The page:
Creating heightmaps with Krita

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Create a New Document

Create a new document in Krita. The dimensions of the image should match one of the Overall size (vertices) of UE4’s Recommended Landscape Sizes.

Set the Model to Grayscale, Depth to 16 Bits, and Profile to “gray built-in”.

Krita New File.PNG

Click the bar next to Canvas Color and set the Value field to 128. This will make the background color of the image equal to the default actor’s height in UE4 (Z=0). Click the Add to Custom Colors button so you can easily access this important color value.

2 Canvas Color.PNG

Interface

Change the color selector to make it easier to select finer shades of gray. Click the wrench under Advanced Color Selector.

3 Advanced Color Selector.PNG

Update your settings to match the following screenshots. Under Zoom selectors, the zoom to size should be set to a large value. On my 1920x1080 monitor, I’ve set the value to 600px.

4 Color Selector.PNG

Change the settings to match the Shade Selector tab as well.

5 Shade Selector.PNG

Now when you hover the mouse over the gray cross, a larger version will appear. Hover your mouse over the center of that larger cross and you’ll be able to select subtle variations of the currently selected color.

Next click on the Layers tab which may be hidden behind the Brush Presets tab. Click the lock icon under Layer 1. This is your background, and it is good practice to make any changes to additional layers on top of it. Press the Insert key to add a new layer, or select Paint Layer from the add layer drop-down icon.

Painting

Lighter colors increase the height of the terrain, darker colors lower the terrain. Remember that the neutral gray color is equal to Z=0 in UE4. Black will be the bottom of a Grand Canyon and solid white the summit of Mt. Everest.

You want to use brushes that have soft falloffs and no noise unless you happen to be making unnatural cliffs or a field of volcanic glass.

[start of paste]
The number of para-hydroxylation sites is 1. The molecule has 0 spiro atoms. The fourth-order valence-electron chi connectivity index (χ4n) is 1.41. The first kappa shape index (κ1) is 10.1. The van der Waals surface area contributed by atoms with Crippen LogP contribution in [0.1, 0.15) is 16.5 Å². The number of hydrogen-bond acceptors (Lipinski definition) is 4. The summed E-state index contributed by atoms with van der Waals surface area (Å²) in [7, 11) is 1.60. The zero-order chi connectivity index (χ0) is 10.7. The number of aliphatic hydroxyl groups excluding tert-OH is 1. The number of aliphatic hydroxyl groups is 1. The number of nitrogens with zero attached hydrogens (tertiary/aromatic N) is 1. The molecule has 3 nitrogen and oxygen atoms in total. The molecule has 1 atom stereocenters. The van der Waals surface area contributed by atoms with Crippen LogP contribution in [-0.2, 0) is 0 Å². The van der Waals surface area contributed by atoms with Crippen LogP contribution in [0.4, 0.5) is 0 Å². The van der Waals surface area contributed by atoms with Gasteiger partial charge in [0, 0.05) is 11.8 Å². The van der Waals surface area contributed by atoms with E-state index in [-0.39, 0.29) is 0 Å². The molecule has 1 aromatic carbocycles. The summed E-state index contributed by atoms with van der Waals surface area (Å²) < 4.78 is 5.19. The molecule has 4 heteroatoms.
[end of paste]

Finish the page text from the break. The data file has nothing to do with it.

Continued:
You can quickly change the size of the brush using [ and ].

If you find the changes to your canvas are so slight you cannot see them, change the layer you are editing to Color Dodge or Burn. Just remember to change it back to Normal before you save it.

Saving

Krita will not warn or stop you from saving in a format where it cannot preserve layer information. Specifically, if you save your file as a PNG for export to UE4 and exit Krita, you will have lost all the fancy data such as layers and strokes that are normally included in an image-editing file. For this reason it is recommended that you Save as a Krita file (.kra) and Export as a PNG.

When exporting, after choosing a filename and location, change Save as type: to PNG image and click Save. Slide the Compress slider to Fast and be sure Interlacing is unchecked.

Importing into Unreal Editor 4

In UE4, press Shift-3 to open the Landscape editor. Assuming you don’t already have a landscape imported, select the Import from File radio button under the New Landscape section and select the PNG you exported. Further assuming you created an image that matches one of the recommended landscape sizes, all of the additional information will be correctly filled in. Optionally assign a material, M_Ground_Gravel from the Starter Assets is a fine choice. Press the Import button.

Previewing Changes in Unreal Editor 4

You can preview changes you make in Krita by first saving your document as a PNG (and breaking the rule above). Then to preview, press CTRL-S to save, tab to UE4, undo the previous import with CTRL-Z, and clicking the import button. This can be automated with a simple script.


Started by: User:Lbraud